Commemorating IDAHOBIT Day (17 May),
Pansexual and Panromantic Awareness and Visibility Day (24 May),
and Mabo Day (3 June).
Earlier this month, we commemorated the International Day Against Homophobia, Biphobia, Interphobia & Transphobia (IDAHOBIT); last week we also commemorated Pansexual Visibility Day, and this week we commemorate Mabo Day. This blog article, deliberately coming in between all of them (but close enough to those days to remain topical), is designed to acknowledge their fight, while attempting to avoid the tokenism of having only one day per year set aside for each of these important social issues.
And yet I also believe that such days can point to an optimistic and better future.
Just as the fight for LGBT+ rights began as ‘gay liberation’ and evolved and expanded to embrace an ever-growing alphabet of terms and cohorts, IDAHOBIT Day began as IDAHO Day to tackle homophobia, and then expanded its mandate and terms to also include biphobia, transphobia and interphobia. IDAHOBIT Day challenges us to reconcile with an ever-expanding variety of oppressed cohorts of people. Pansexual and Panromantic Awareness and Visibility Day – also undergoing its own expansion of terms – adds to this increased awareness and activism. I find such social evolution to be both exciting and encouraging.
Meanwhile, Mabo Day offers us a perspective on another form of entrenched and institutionalised discrimination, and while it does not directly link to the other days in question, it does offer us an opportunity for intersectionality. People within one marginalised group should surely empathize with those within other marginalised groups. If we wish to confront one form of discrimination and oppression, we should surely confront them all.
Transgressions and Transformations
In a pluralist world, some people – many of them falsely presenting themselves as being feminist, progressive, in leadership, or otherwise enlightened – nevertheless manage to display discriminatory attitudes and behaviours against varied cohorts of people. Today, such bigotry is often displayed against trans women, who are seen as the most vulnerable members of the LGBT+ community. I see cisgender heterosexual white men (or heterosexual women who support patriarchal structures) – who have spent a lifetime promoting their privilege – bleating about protecting women’s sport as an excuse to promote transphobia: in Australia over recent weeks, even our Prime Minister aligned himself with such views – and this may be at least partly why his government was effectively wiped out by voters at the subsequent election.
Trans and gender diverse people have actually been part of their human societies for as long as there have been human societies. Even during the homophobic and transphobic bogan Australian society of the 1960s, I recall as a young child seeing other boys who wore clothing or makeup that transgressed gender binary norms for the era. Later, as a teen in the 1970s, I met my first trans friend, who was accepted unconditionally by my cohort of forward-looking, progressive young adult friends. I see the same acceptance today among younger people who often ‘come out’ as trans at younger ages, and in greater numbers, than they did in previous generations. I celebrate the era to come, despite the problems that older people – bigoted, hateful people – create for these young and free spirits.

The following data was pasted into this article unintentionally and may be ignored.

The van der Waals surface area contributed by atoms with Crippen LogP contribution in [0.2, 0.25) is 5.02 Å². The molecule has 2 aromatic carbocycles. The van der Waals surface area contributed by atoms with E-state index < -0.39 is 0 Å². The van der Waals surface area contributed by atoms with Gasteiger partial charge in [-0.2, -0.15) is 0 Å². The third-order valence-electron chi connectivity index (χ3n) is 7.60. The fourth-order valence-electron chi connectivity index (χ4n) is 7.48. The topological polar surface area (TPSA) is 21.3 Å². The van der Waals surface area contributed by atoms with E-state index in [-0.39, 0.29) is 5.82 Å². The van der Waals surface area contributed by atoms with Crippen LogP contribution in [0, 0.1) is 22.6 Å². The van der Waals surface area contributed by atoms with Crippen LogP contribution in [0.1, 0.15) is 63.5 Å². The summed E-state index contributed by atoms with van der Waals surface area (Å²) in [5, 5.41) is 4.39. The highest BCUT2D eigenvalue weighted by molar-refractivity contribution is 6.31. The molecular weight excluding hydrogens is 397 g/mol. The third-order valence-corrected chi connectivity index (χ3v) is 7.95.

It seems tragically ironic that some of the most bigoted people on the planet – those who subscribe to particularly narrow and archaic understandings of sexuality and gender, preach the unconditional love of their favourite deity while practising the opposite. The irony of their situation is self evident when considering that although their proclaimed form of divine love for their neighbour appears to be pansexual (loving all humans regardless of whether they are cisgender, transgender, gender nonbinary, genderfluid, or agender, and straight or LGBT+), their lives are a tragic denial of the concept of pansexual human love.
And in fuller recognition of intersectionality, I acknowledge that indigenous LGBT+ kids remain some of the most marginalised people in our country. Their lives challenge all of us to be better and to care more; to all experience a transformation or transition to be the best authentic humans that we can be.Trans Humanity
This brings to my mind perhaps the most lateral and optimistic intersection of all: the concept of TransHumanism is a philosophy that advocates the advancement of humans through the application of science and technology. It is another form of trans* that challenges us to evolve and become a better species because it implicitly presumes that we will amass the wisdom to suitably use our new technology.
Whether through ethical advancement such as might be found in our treatment of our trans siblings, or scientific advancement as proposed by TransHumanism, we have the potential to be better. This reveals our fullest intersectionality: that of being most fully, authentically human. I do not fear change and evolution, advancement and expansion of our LGBT alphabet; I find it to be exciting and I fully embrace it.
© 2022 Geoff Allshorn